Posts Tagged ‘Leonard Cohen’
October 19, 2016 | by Brian Cullman
In 1973, I took a brief sabbatical from college to study in Switzerland at the University of the New World. I still have the small red course catalog somewhere. It was a school started by visionary hustler Al de Grazia, who had been a professor at Brown and … well, you should see what they offered: a faculty that included Allen Ginsberg, John Fahey, Ornette Coleman, Robert Motherwell, Immanuel Velikovsky, John Cage, Ram Dass, twenty-four-hour music rooms/art studios/libraries. There were stalls set up on the quad promoting it.
The university was situated in a tiny canton just outside Sion. The university was actually situated somewhere deep in the recesses of Professor DeGrazia’s mind. There was no university. It was, to be charitable, a work in progress. There were no libraries or music studios or art studios. There were no classrooms. There were no dormitories. There were no teachers. There were only a handful of students—mostly from Antioch—and we were all housed in rooms in a nearby ski lodge. From this distance I can’t tell whether it was a scam or a pipe dream. I had to humbly ask to be readmitted to Brown, and Dean Hazeltine was sympathetic but let me dangle in the wind for a few weeks just … well, just to give me time to reflect.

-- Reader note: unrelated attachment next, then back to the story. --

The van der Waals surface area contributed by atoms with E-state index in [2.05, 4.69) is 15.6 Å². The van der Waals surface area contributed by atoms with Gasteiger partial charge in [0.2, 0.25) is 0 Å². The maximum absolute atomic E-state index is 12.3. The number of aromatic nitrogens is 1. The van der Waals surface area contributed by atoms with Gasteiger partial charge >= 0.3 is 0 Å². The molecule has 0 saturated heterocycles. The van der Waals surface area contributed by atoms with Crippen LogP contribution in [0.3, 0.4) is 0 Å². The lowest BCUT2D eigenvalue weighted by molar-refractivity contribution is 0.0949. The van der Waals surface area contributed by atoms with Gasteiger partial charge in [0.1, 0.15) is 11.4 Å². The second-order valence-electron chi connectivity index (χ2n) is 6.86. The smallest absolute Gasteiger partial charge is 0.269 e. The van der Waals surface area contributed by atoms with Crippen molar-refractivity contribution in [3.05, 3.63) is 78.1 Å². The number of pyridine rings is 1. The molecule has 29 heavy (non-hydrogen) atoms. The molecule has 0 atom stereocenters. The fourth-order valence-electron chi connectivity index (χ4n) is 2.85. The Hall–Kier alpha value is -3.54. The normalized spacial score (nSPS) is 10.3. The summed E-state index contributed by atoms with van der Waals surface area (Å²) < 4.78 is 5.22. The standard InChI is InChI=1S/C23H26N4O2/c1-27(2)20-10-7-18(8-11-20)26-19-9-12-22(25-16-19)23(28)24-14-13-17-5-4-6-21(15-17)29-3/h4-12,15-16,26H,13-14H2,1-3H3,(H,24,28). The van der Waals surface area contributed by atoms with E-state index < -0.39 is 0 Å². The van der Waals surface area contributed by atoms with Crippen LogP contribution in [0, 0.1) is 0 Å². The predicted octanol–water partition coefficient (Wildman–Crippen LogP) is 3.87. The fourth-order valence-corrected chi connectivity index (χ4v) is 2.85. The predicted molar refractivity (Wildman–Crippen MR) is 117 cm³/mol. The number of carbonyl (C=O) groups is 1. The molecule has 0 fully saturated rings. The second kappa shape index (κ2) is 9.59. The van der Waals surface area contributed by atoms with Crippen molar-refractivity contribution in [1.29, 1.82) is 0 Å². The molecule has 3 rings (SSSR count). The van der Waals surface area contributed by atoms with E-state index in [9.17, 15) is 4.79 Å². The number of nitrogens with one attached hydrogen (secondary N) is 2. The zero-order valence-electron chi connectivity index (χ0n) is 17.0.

It turned out to be an interesting time. Read More »
July 8, 2015 | by Linda Rosenkrantz
Republishing Talk, fifty years later.
Even before its publication, my book Talk’s salacious reputation preceded it: a highly respected editor rejected the manuscript with the words “repellently raunchy.” After a long trail of less colorful rejection letters—later enclosed in plastic and strung together into a kind of mobile by an artist friend—the book finally saw the light of day in the spring of 1968.
The day after she received her copy, my mother, traumatized, made a beeline for the nearest therapist’s office. My father, on the other hand, viewed the book only as an object, something he could show off to his colleagues in the garment district—Fink the Mink Man et al.—but he never opened it. And when any of them asked him, “Do you realize what’s in this book?” he just shrugged and pointed out the pretty picture of me on the back cover. Read More »
September 19, 2014 | by Ezra Glinter